Sunday, May 25, 2014

Memorial Day

One of the things I strive for on my blog is to give heed to traditions and where they come from.  I believe that in both Religious and secular life, traditions are similar to a binding force or better stated a beehive.  I prefer the  beehive analogy because it gives us a structure, contributes to nature and is sweet to the taste.  It even enlightens the eyes (of the mind and spirit as well as the physical eyes).  However; the down side is, that if you step out of line with traditions or try to disrupt and destroy them, just like a beehive you will get swarmed with angry defenders of the colony!

We find the roots of our American Memorial day starting after the Civil war.  Incidentally, the American Civil war still ranks as the war with the most American casualties of any conflict.  Originally called remembrance day, it was a day to decorate the graves of the dead from that war.  Later, it has been used to remember all that were once with us.
Tragic Prelude by John Steuart Curry: Original in the Capital in Topeka, Kansas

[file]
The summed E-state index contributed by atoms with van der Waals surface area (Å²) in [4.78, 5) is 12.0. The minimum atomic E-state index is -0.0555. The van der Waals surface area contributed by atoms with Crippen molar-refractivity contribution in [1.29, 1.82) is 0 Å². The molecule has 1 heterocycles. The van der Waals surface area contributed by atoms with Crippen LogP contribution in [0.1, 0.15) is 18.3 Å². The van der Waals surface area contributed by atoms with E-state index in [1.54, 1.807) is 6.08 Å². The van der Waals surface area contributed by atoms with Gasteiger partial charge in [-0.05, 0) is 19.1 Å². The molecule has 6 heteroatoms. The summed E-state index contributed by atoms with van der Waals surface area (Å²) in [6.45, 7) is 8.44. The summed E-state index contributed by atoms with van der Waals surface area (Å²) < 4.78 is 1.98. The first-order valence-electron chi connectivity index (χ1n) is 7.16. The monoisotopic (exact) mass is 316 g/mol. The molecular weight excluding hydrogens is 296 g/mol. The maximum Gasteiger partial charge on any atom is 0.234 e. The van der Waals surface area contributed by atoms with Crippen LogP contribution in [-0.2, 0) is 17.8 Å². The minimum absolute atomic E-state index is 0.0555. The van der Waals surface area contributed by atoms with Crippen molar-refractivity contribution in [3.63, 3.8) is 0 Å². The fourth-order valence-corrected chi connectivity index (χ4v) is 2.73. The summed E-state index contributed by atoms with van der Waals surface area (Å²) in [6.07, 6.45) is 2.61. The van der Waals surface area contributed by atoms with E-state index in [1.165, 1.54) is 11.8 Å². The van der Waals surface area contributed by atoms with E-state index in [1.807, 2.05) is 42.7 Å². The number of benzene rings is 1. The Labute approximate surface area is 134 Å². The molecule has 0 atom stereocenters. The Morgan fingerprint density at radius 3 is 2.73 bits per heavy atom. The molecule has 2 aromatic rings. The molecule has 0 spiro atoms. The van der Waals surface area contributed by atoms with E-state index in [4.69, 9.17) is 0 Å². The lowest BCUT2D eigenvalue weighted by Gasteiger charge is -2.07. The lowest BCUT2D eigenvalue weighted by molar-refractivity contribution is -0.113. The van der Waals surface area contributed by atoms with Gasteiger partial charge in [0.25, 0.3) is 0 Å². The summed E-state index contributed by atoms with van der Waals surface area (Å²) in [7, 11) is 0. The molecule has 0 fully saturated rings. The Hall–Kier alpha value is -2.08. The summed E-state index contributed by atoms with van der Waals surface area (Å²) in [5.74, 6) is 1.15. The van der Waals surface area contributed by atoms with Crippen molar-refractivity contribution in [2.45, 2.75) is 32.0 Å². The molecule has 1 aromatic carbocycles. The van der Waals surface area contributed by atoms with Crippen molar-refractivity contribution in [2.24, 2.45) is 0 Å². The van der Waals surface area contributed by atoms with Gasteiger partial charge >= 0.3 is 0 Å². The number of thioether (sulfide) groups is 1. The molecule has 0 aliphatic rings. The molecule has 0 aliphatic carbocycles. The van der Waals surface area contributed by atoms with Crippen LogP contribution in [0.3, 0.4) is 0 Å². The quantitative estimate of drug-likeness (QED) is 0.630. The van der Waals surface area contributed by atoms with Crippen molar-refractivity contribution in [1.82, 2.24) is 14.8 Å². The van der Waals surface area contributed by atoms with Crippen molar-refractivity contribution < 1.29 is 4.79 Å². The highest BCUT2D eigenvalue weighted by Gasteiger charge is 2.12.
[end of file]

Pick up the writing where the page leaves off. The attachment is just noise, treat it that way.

I understand that in Asian culture (Specifically as I know Japanese and Korean culture)  the aged are respected and the dead are venerated.  Some cultures will even pray to dead ancestors.  As odd as this seems, there is a similar Catholic tradition; that being the communion of the Saints.  When we recognize the contribution and influence that our ancestors had on shaping our present world, it doesn't seem that the East and West are too far apart in some philosophical perspectives!  the American Civil War shaped this country in many ways.  Some were good (Abolition and equal rights for all) and others bad (Jim Crow laws and ambivalence to our fellow brothers and sisters politically and ideologically).

In the final result, as far as today is concerned, we shouldn't judge the people of the past too harshly, and definitely not to 21st century standards.

We cannot change the past, we can only learn from it and be the best we can be today.

Honor our heroes of war and our loved ones who have died.  Remember the legacy that they have left us as one people: Americans!

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